1:05 – 1:30 Q&A

1:30 – 2:30 Lunch Break

Afternoon Session

2:40-3.00 Greg Mello
Los Alamos Study Group – The Role and Funding of the US Nuclear Weapons Labs

3.05 – 3.25 Seth Baum
Global Catastrophic Risk Institute – The Catastrophic Risk of Nuclear War

3.30 – 3.50 Bob Alvarez
Institute Of Policy Studies – Lateral Proliferation Could Trigger a Nuclear Holocaust

3.55 – 4.15 Robert Parry
Investigative Journalist, Consortium News – Ukraine and the Human Factor : How propaganda and passions can risk nuclear conflagration.

4.15 – 4.45 Q&A

DAY TWO: Sunday, March 1

Morning Session

9.00 – 9.15am Opening by Moderator Ray Acheson
Director of Reaching Critical Will – Report on Vienna conference

9.20 – 9.40 Holly Barker
Department of Anthropology, University of Washington – Medical, Teratogenic and Genetic Pathology Related to US Nuclear Testing in the Marshall Islands

9.45 – 10.05 Hans Kristensen
Federation of American Scientists – The Status and Trends of the World’s Nuclear Arsenals

10.10 – 10.30 John Feffer
Institute of Policy Studies – Comparison of Spending on US Military Industrial Complex and Prevention of Global Warming

10.35 – 11.05 Q&A

11.05 – 11.35 Tea and Coffee Break

11.40– 12.00 Janne Nolan
Elliott School of International Affairs – Hooligans at the Gate: The Checkered History of Arms Control

12.05 – 12:25 Mike Lofgren
Former congressional staffer and author of Anatomy of the Deep State – The Merger of Corporations and the US Government as an Underlying Cause of the Current Nuclear Situation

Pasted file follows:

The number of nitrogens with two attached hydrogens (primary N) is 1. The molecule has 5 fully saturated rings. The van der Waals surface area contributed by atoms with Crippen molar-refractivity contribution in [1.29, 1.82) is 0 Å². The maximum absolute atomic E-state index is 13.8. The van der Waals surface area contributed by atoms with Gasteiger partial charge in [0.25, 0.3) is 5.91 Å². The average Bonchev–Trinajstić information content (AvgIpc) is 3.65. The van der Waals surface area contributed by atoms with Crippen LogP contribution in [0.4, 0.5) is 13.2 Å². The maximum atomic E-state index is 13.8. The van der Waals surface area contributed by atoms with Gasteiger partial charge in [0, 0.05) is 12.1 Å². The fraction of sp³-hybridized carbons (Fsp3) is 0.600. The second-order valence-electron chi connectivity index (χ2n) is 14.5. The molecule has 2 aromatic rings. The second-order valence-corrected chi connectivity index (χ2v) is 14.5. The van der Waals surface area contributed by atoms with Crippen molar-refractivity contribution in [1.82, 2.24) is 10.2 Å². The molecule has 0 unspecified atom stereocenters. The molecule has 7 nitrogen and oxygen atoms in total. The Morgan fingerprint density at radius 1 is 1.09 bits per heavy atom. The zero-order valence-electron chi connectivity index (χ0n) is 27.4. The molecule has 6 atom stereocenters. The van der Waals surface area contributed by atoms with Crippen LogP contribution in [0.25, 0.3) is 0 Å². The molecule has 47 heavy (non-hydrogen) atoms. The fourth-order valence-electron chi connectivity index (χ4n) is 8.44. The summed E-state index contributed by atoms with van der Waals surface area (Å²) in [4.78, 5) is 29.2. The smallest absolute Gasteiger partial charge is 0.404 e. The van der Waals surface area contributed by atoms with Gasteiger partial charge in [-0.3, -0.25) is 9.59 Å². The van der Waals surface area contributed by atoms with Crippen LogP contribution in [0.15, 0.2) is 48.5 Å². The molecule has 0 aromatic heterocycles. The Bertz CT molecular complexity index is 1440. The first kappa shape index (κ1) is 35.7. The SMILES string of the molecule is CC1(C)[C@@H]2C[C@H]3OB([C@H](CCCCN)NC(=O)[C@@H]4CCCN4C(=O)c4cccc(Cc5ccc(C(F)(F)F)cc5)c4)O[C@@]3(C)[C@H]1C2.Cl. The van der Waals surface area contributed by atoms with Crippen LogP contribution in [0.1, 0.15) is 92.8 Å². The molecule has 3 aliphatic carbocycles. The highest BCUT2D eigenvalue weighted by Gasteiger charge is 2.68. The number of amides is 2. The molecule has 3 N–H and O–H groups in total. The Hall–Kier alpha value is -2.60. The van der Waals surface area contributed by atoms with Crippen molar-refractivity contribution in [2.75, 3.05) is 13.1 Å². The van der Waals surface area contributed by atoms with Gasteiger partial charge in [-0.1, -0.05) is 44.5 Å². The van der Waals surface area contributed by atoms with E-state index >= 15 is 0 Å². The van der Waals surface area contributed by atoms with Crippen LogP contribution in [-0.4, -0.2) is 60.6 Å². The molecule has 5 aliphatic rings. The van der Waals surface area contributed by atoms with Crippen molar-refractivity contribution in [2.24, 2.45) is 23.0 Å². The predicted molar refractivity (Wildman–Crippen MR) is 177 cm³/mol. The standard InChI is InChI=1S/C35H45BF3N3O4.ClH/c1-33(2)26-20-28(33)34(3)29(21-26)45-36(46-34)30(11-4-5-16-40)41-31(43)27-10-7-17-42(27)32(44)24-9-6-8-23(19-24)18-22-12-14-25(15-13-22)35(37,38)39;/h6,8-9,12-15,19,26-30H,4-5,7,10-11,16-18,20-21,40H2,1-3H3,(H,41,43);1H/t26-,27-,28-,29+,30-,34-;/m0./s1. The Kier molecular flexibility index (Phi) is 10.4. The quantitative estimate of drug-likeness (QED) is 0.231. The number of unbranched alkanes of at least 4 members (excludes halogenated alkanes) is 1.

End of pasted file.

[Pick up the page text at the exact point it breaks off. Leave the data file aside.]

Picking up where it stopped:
12.30 – 12.50 Susi Snyder
(PAX, the Netherlands), Author of the 2013 & 2014 DON’T BANK ON THE BOMB reports – Don’t Bank on the Bomb.

12.55– 1:25 Q&A

1.30– 2.30 Lunch Break

Afternoon Session

2:35– 2.55 Alex Wellerstein
Assistant Professor of Science and Technology Studies, Stevens Institute of Technology – Personalizing the Bomb

3.00 – 3.20 Hugh Gusterson
Professor of Anthropology and International Affairs, George Washington University will describe his anthropological research over many years studying the culture of nuclear weapons scientists at Livermore and Los Alamos Labs.

3.25 – 3.45 Robert Scheer
author of Star Warriors – The Madness Persists

3.50 – 4.10 Noam Chomsky
Institute Professor and Professor of Linguistics MIT – A Pathology That Could Yield to Catastrophe if Not Cured

4.15 – 4.45 Q&A

4.45 – 4.15 Tea and Coffee Break

5.20 – 5.40 David Krieger